Reservoir Dogs the outstanding debut movie from Quentin Tarantino is now available to stream on Netflix and with that wonderful news ringing in our ears, we thought it was about time we dissected one of its most iconic shots.
Thanks to being one of the most influential filmmakers of contemporary cinema, with his frenetic flair, stylish flourish and taste for pulpy violence thrilling audiences worldwide, Quentin Tarantino is responsible for some truly iconic shots. Whilst films like Django Unchained, The Hateful Eight and Once Upon a Time in Hollywood are known for their dazzling cinematography, for this story behind the shot, we’re going back to the very start of Tarantino’s career, with 1992’s Reservoir Dogs.
Radiating the same flair and enthusiasm that would later make him a household name, Tarantino made his debut with all the pent-up enthusiasm of a 28-year-old cinephile whose chance to impress had finally arrived. Incorporating many motifs that have since become hallmarks of Tarantino, the film is laden with crime, pop-culture references, eccentric characters and the use of nonlinear storytelling that has long set the filmmaker apart from his peers.
Telling the story of a simple jewellery heist that goes disastrously wrong, Miramax gave the director a generous cast, including notable genre stars Tim Roth, Chris Penn, Harvey Keitel, Steve Buscemi and Michael Madsen for Tarantino to be able to carry out his ambitious debut. The result was impressive, to say the least, with the director snatching critical and commercial attention for his staggering independent release.
Over 30 years later, the film remains a seminal piece of ’90s filmmaking, with several scenes going on to confirm Tarantino’s status as one of the greatest living filmmakers. One such scene was the dazzling opening sequence, where the team of criminals and soon-to-be robbers walk stylishly down the street suited and booted, whilst ‘Little Green Bag’ by George Baker Selection plays over the credits.
“One of the things I do when I am starting a movie, when I’m writing a movie or when I have an idea for a film is, I go through my record collection and just start playing songs, trying to find the personality of the movie, find the spirit of the movie,” the director explained, revealing the importance of music in his movies. Continuing, he adds, “To me, the opening credits are very important because that’s the only mood time that most movies give themselves”.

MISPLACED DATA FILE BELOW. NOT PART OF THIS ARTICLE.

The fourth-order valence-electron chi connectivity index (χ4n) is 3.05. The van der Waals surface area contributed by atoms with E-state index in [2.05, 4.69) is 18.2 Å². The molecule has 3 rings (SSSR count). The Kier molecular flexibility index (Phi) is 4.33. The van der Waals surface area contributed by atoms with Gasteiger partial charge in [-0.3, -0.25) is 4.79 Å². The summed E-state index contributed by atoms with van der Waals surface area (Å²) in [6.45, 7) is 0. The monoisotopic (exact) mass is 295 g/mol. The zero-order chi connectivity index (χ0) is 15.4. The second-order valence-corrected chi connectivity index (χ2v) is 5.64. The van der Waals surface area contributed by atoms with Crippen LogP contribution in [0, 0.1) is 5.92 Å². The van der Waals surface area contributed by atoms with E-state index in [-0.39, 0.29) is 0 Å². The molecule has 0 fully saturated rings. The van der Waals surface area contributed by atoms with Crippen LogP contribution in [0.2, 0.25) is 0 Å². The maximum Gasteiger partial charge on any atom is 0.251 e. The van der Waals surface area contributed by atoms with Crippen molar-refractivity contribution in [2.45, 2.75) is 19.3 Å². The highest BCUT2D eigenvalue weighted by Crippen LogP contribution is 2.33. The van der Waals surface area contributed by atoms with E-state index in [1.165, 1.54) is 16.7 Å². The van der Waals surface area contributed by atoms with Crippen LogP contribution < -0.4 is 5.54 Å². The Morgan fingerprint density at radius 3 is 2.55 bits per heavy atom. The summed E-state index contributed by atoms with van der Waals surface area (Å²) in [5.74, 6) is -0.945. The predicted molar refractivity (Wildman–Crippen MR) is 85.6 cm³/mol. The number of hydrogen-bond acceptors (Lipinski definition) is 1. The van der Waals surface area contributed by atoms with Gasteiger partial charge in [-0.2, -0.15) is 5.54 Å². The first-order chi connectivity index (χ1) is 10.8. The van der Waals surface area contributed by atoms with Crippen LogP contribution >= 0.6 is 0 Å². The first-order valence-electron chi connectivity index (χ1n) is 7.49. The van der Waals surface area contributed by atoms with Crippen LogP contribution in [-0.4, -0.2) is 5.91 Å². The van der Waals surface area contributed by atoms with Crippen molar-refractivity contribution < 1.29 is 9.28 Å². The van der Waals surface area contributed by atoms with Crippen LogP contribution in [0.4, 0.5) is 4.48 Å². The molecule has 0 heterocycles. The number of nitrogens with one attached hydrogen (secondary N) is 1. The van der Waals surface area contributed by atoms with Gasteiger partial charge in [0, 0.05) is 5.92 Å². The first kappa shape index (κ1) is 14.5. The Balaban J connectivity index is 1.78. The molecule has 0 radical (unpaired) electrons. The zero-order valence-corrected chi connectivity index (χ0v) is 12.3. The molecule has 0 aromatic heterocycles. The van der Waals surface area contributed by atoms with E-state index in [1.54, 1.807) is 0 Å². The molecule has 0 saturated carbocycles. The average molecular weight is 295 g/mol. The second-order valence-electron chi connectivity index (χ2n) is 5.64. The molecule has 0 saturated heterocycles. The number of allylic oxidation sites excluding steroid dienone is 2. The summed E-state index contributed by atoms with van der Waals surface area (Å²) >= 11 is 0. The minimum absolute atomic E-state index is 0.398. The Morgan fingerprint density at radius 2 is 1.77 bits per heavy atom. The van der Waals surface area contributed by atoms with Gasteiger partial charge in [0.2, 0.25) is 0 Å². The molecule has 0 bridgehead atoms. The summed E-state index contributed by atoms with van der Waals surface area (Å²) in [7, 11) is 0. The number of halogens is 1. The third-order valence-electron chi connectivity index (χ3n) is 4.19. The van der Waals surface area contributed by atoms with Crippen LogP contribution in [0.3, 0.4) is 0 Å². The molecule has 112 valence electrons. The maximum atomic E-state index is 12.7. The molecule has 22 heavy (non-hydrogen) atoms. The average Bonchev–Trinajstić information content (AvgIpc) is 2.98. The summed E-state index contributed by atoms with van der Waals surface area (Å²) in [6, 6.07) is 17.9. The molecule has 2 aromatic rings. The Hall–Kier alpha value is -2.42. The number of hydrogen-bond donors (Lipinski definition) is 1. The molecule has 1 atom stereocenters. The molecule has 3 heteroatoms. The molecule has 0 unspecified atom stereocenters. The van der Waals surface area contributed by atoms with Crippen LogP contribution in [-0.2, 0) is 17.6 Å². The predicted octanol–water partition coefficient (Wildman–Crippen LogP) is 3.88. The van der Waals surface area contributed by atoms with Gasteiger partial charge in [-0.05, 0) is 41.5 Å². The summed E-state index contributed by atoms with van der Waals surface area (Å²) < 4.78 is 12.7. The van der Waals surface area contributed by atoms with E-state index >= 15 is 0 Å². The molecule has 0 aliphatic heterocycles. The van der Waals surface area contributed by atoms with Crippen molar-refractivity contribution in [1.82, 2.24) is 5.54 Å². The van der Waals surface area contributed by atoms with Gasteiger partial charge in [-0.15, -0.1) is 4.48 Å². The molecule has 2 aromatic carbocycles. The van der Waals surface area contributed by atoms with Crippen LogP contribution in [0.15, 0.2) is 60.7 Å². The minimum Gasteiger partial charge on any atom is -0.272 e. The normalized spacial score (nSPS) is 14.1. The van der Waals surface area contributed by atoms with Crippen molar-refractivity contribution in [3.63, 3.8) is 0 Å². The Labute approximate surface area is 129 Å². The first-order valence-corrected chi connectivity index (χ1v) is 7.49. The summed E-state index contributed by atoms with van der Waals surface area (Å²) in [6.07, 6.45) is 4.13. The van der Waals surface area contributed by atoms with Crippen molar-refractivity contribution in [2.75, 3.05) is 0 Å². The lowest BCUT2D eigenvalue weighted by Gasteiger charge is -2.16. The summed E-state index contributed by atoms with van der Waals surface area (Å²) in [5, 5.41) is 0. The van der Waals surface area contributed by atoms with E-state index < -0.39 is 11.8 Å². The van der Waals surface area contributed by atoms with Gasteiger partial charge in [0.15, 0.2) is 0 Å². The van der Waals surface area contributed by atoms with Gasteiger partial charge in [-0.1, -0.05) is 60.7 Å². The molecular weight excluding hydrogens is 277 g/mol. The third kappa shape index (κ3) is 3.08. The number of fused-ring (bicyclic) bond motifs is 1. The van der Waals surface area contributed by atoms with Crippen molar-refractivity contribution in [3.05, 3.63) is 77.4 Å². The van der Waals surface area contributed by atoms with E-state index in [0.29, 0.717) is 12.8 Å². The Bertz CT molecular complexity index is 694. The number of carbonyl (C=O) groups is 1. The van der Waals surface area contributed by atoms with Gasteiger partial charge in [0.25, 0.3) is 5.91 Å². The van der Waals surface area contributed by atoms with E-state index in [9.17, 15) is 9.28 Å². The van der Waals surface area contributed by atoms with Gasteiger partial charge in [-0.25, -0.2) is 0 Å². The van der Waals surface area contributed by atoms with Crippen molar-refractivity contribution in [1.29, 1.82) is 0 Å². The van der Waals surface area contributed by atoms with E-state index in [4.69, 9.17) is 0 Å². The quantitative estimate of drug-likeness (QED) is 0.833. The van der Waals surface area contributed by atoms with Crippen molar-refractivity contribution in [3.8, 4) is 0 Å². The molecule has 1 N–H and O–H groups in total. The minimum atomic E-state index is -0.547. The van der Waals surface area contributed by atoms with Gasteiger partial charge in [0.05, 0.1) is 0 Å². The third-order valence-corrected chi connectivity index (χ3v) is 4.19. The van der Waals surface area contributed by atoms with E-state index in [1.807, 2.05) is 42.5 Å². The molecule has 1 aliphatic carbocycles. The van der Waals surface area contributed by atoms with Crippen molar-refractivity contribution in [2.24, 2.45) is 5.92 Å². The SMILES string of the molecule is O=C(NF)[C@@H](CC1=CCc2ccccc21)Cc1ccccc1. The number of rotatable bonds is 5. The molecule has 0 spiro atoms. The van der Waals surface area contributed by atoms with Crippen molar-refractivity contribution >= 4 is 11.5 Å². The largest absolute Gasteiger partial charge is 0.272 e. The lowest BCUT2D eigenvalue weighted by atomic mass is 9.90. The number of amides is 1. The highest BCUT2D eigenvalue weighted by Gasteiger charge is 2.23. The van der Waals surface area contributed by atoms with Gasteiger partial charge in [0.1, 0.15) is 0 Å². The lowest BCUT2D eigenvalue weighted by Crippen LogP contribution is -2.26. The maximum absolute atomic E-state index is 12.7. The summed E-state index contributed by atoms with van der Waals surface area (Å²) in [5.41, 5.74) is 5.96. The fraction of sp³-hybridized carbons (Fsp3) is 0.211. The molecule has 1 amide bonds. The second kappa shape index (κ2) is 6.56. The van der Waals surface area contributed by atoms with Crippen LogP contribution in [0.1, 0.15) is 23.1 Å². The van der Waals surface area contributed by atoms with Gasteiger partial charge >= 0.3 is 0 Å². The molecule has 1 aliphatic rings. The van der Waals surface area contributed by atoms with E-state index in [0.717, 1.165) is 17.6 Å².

Running on a loop in the minds of almost each and every excitable teenage boy in the ’90s, the introductory scene acted as the perfect announcement of Tarantino’s arrival, forecasting his future style whilst establishing his passion for the history of cinema. Indeed, much like most of his movies, this scene too is a mosaic of cinematic tributes as Tarantino doffs his figurative cap to the likes of John Woo, Sam Peckinpah and Stanley Kubrick.
‘The Power Walk’ itself, as it is known in cinematic circles, might have been popularised by Tarantino in his Reservoir Dogs introduction, but many filmmakers have used similar machismo struts throughout 20th-century cinema. Examples appear way back in the 1960s when Lewis Milestone’s Ocean’s Eleven showed a similar band of crooks expressing their style, whilst Sam Peckinpah utilised a similar shot for his western action flick The Wild Bunch in 1969.
Perhaps the most obvious inspiration came from Kubrick’s 1971 movie A Clockwork Orange, with Tarantino taking creative liberties during the moment when Alex and his Droogs are walking down the marina in slow-motion. A vocal fan of the film, which he calls: “about as poppy and visceral and perfect a piece of cinematic moviemaking as I think had ever been done up until that time,” Tarantino paid homage to Kubrick in his opening scene and added to the cinematic trend of the ‘Power Walk’.
Tarantino’s very first cinematic statement during the opening of Reservoir Dogs was a fateful one, creating a post-modern version of one of cinema’s quietest trends, igniting its prominence as a result. These days, the ‘Power Walk’ is more of a cliché, appearing in numerous spoof movies and eye-rolling scenes of irony, but every trope starts off as a great idea.
Watch Reservoir Dogs on Netflix now.